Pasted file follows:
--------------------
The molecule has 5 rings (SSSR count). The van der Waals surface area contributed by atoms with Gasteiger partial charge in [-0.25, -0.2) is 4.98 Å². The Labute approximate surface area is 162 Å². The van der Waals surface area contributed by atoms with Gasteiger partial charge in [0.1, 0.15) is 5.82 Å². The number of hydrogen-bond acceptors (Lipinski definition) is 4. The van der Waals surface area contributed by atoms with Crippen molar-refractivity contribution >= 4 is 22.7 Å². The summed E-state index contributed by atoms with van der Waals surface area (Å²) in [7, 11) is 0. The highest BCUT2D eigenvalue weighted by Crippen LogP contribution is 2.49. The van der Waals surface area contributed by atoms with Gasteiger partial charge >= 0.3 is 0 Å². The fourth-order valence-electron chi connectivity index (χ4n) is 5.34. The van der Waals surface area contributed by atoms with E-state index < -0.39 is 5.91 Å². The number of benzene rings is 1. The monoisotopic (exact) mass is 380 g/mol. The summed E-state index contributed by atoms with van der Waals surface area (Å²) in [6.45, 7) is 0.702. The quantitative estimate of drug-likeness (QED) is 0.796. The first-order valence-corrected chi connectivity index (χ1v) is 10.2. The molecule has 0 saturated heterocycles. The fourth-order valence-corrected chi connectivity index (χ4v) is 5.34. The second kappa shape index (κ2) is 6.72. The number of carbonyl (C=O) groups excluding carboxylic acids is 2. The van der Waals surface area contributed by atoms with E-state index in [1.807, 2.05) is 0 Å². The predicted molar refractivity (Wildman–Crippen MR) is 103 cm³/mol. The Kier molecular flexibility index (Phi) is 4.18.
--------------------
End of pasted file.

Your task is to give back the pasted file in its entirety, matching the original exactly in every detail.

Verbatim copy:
The molecule has 5 rings (SSSR count). The van der Waals surface area contributed by atoms with Gasteiger partial charge in [-0.25, -0.2) is 4.98 Å². The Labute approximate surface area is 162 Å². The van der Waals surface area contributed by atoms with Gasteiger partial charge in [0.1, 0.15) is 5.82 Å². The number of hydrogen-bond acceptors (Lipinski definition) is 4. The van der Waals surface area contributed by atoms with Crippen molar-refractivity contribution >= 4 is 22.7 Å². The summed E-state index contributed by atoms with van der Waals surface area (Å²) in [7, 11) is 0. The highest BCUT2D eigenvalue weighted by Crippen LogP contribution is 2.49. The van der Waals surface area contributed by atoms with Gasteiger partial charge >= 0.3 is 0 Å². The fourth-order valence-electron chi connectivity index (χ4n) is 5.34. The van der Waals surface area contributed by atoms with E-state index < -0.39 is 5.91 Å². The number of benzene rings is 1. The monoisotopic (exact) mass is 380 g/mol. The summed E-state index contributed by atoms with van der Waals surface area (Å²) in [6.45, 7) is 0.702. The quantitative estimate of drug-likeness (QED) is 0.796. The first-order valence-corrected chi connectivity index (χ1v) is 10.2. The molecule has 0 saturated heterocycles. The fourth-order valence-corrected chi connectivity index (χ4v) is 5.34. The second kappa shape index (κ2) is 6.72. The number of carbonyl (C=O) groups excluding carboxylic acids is 2. The van der Waals surface area contributed by atoms with E-state index in [1.807, 2.05) is 0 Å². The predicted molar refractivity (Wildman–Crippen MR) is 103 cm³/mol. The Kier molecular flexibility index (Phi) is 4.18.